The right to “bear arms” is guaranteed in the Constitution as clearly as the freedom of speech.
But, as with speech, there are limitations when necessary to curb the threat of violence.
That’s why we restrict gun access for felons, the mentally ill and domestic abusers if they are a threat to others. And it’s why I cosponsored a bill in the fall that has only become more urgent in the months since then.
When 58 people were gunned down in Las Vegas last October, it became clear that we could no longer keep treating these mass shootings as a sad yet inevitable part of life.
I was the first member of Congress from New York to cosponsor the Gun Violence Restraining Order Act. The bill would empower relatives and law enforcement to seek an immediate temporary restraining order from the courts to stop someone who is a danger to themselves or others from buying or possessing a gun.
As The Post has reported, the alleged school shooter in Parkland, Fla., exhibited strange and dangerous behavior leading up to the attack — so strange, in fact, that an acquaintance reported him to the FBI. Unfortunately, the FBI failed to confront him.
Had someone close to him been able to at least get law enforcement to immediately, if temporarily, take the guns out of his possession, those kids might still be alive.
And it’s not as though the Parkland shooter was the exception. The perpetrators of slaughter in Sandy Hook, Charleston and Orlando showed the same kind of frightening behavior as the Florida shooter before going on their rampage.
Gun violence restraining orders are a commonsense way to try and stop people who appear to be an imminent threat to public safety without curtailing their fundamental constitutional rights. Indeed, all those petitioning for gun violence restraining orders must prove their case in court.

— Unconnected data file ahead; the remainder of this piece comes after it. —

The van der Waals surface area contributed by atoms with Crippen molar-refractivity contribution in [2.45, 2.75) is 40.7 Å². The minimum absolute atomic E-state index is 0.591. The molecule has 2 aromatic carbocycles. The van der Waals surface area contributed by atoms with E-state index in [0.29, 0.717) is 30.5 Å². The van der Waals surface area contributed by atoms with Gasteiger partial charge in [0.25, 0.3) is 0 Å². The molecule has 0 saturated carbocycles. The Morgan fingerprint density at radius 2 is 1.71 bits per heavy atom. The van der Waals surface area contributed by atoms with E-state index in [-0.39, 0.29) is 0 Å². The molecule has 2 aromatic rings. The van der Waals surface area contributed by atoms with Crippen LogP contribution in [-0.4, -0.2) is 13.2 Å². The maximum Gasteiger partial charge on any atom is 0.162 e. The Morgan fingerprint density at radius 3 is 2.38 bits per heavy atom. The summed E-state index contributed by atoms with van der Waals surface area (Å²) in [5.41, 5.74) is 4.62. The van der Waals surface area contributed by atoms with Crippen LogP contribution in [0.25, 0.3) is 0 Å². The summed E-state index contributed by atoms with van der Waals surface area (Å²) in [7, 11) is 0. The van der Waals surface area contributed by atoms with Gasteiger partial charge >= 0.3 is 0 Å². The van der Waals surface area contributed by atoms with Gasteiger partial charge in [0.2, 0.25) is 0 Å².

It should be a quick hearing, and if you cannot prove to a judge that the person in question is a threat to themselves or others, the GVRO should be lifted immediately.
Since taking office, I have been steadfast in my desire to work across party lines to try and find solutions to America’s pressing problems. It’s what voters put us in office to do, no matter how contentious the issue. I believe Republicans and Democrats can and should get behind GVROs, because it is another tool to protect our people while preserving our right to bear arms. I believe the same goes for universal background checks, “no fly, no buy” and other bipartisan ideas to prevent gun violence.
Roughly 90 percent of Americans support universal background checks. They also support stopping the dangerously mentally ill from getting their hands on a weapon. I agree with them. And this is fully compatible with our Constitution and due-process rights.
We can do what makes sense and save lives. Too many people have died already, and we are all sick and tired of the inaction in Washington, DC.
I am hoping (and trying with my GOP colleague Rep. Peter King) to help organize the teenagers and high schoolers of Long Island and beyond to facilitate this young people’s movement and actually move our colleagues forward on gun-violence prevention.
If we allow those who pose a danger to us and our children to inflict harm without taking even the most basic preventative measures, we’ll be hurting our way of life, and ourselves. Let’s act!